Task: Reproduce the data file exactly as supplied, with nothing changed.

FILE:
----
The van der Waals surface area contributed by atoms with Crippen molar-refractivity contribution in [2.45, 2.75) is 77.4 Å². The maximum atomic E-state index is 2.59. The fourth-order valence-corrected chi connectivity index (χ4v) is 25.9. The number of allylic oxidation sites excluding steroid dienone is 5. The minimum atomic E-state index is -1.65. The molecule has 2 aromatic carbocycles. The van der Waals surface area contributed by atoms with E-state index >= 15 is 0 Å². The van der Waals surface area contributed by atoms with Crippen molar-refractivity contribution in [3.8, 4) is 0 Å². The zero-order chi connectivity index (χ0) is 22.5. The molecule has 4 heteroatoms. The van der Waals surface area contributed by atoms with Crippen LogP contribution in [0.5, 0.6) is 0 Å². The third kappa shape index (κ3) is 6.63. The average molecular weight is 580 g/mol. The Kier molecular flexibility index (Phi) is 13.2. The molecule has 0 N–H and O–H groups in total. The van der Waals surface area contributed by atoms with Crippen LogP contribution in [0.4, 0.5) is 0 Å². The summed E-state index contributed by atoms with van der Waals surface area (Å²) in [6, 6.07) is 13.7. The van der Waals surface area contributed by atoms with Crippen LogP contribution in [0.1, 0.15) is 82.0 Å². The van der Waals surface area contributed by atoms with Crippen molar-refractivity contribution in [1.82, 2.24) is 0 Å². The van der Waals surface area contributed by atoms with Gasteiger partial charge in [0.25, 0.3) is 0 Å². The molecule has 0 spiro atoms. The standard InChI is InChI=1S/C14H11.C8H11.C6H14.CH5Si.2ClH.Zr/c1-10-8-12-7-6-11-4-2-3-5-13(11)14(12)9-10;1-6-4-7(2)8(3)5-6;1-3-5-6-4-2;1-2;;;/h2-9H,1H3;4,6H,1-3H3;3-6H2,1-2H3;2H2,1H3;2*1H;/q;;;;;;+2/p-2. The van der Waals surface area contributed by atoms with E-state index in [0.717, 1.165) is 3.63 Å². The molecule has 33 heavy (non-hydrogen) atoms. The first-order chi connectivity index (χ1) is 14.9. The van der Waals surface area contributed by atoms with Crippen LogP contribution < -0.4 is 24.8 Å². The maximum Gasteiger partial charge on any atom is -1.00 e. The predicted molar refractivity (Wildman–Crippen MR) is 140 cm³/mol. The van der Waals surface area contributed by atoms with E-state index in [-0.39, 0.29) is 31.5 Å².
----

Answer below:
The van der Waals surface area contributed by atoms with Crippen molar-refractivity contribution in [2.45, 2.75) is 77.4 Å². The maximum atomic E-state index is 2.59. The fourth-order valence-corrected chi connectivity index (χ4v) is 25.9. The number of allylic oxidation sites excluding steroid dienone is 5. The minimum atomic E-state index is -1.65. The molecule has 2 aromatic carbocycles. The van der Waals surface area contributed by atoms with E-state index >= 15 is 0 Å². The van der Waals surface area contributed by atoms with Crippen molar-refractivity contribution in [3.8, 4) is 0 Å². The zero-order chi connectivity index (χ0) is 22.5. The molecule has 4 heteroatoms. The van der Waals surface area contributed by atoms with Crippen LogP contribution in [0.5, 0.6) is 0 Å². The third kappa shape index (κ3) is 6.63. The average molecular weight is 580 g/mol. The Kier molecular flexibility index (Phi) is 13.2. The molecule has 0 N–H and O–H groups in total. The van der Waals surface area contributed by atoms with Crippen LogP contribution in [0.4, 0.5) is 0 Å². The summed E-state index contributed by atoms with van der Waals surface area (Å²) in [6, 6.07) is 13.7. The van der Waals surface area contributed by atoms with Crippen LogP contribution in [0.1, 0.15) is 82.0 Å². The van der Waals surface area contributed by atoms with Crippen molar-refractivity contribution in [1.82, 2.24) is 0 Å². The van der Waals surface area contributed by atoms with Gasteiger partial charge in [0.25, 0.3) is 0 Å². The molecule has 0 spiro atoms. The standard InChI is InChI=1S/C14H11.C8H11.C6H14.CH5Si.2ClH.Zr/c1-10-8-12-7-6-11-4-2-3-5-13(11)14(12)9-10;1-6-4-7(2)8(3)5-6;1-3-5-6-4-2;1-2;;;/h2-9H,1H3;4,6H,1-3H3;3-6H2,1-2H3;2H2,1H3;2*1H;/q;;;;;;+2/p-2. The van der Waals surface area contributed by atoms with E-state index in [0.717, 1.165) is 3.63 Å². The molecule has 33 heavy (non-hydrogen) atoms. The first-order chi connectivity index (χ1) is 14.9. The van der Waals surface area contributed by atoms with Crippen LogP contribution < -0.4 is 24.8 Å². The maximum Gasteiger partial charge on any atom is -1.00 e. The predicted molar refractivity (Wildman–Crippen MR) is 140 cm³/mol. The van der Waals surface area contributed by atoms with E-state index in [-0.39, 0.29) is 31.5 Å².